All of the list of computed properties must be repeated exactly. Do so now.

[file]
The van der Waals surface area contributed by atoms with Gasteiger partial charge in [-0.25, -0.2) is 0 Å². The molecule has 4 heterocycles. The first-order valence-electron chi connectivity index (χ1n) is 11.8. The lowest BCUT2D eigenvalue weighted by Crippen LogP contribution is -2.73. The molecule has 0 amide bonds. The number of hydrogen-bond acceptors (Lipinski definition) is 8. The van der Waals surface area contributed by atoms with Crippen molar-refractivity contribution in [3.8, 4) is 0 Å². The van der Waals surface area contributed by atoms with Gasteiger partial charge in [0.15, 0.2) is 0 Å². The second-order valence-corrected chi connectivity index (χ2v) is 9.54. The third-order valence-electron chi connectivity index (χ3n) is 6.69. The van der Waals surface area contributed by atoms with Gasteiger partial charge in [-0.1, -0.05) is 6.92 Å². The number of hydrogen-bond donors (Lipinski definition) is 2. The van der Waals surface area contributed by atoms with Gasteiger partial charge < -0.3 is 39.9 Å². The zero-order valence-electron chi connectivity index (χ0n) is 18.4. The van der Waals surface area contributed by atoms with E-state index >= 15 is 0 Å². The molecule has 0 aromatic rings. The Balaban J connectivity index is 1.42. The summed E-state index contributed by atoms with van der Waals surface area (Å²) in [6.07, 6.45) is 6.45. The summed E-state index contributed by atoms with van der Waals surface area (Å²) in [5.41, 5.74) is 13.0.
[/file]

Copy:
The van der Waals surface area contributed by atoms with Gasteiger partial charge in [-0.25, -0.2) is 0 Å². The molecule has 4 heterocycles. The first-order valence-electron chi connectivity index (χ1n) is 11.8. The lowest BCUT2D eigenvalue weighted by Crippen LogP contribution is -2.73. The molecule has 0 amide bonds. The number of hydrogen-bond acceptors (Lipinski definition) is 8. The van der Waals surface area contributed by atoms with Crippen molar-refractivity contribution in [3.8, 4) is 0 Å². The van der Waals surface area contributed by atoms with Gasteiger partial charge in [0.15, 0.2) is 0 Å². The second-order valence-corrected chi connectivity index (χ2v) is 9.54. The third-order valence-electron chi connectivity index (χ3n) is 6.69. The van der Waals surface area contributed by atoms with Gasteiger partial charge in [-0.1, -0.05) is 6.92 Å². The number of hydrogen-bond donors (Lipinski definition) is 2. The van der Waals surface area contributed by atoms with Gasteiger partial charge < -0.3 is 39.9 Å². The zero-order valence-electron chi connectivity index (χ0n) is 18.4. The van der Waals surface area contributed by atoms with E-state index >= 15 is 0 Å². The molecule has 0 aromatic rings. The Balaban J connectivity index is 1.42. The summed E-state index contributed by atoms with van der Waals surface area (Å²) in [6.07, 6.45) is 6.45. The summed E-state index contributed by atoms with van der Waals surface area (Å²) in [5.41, 5.74) is 13.0.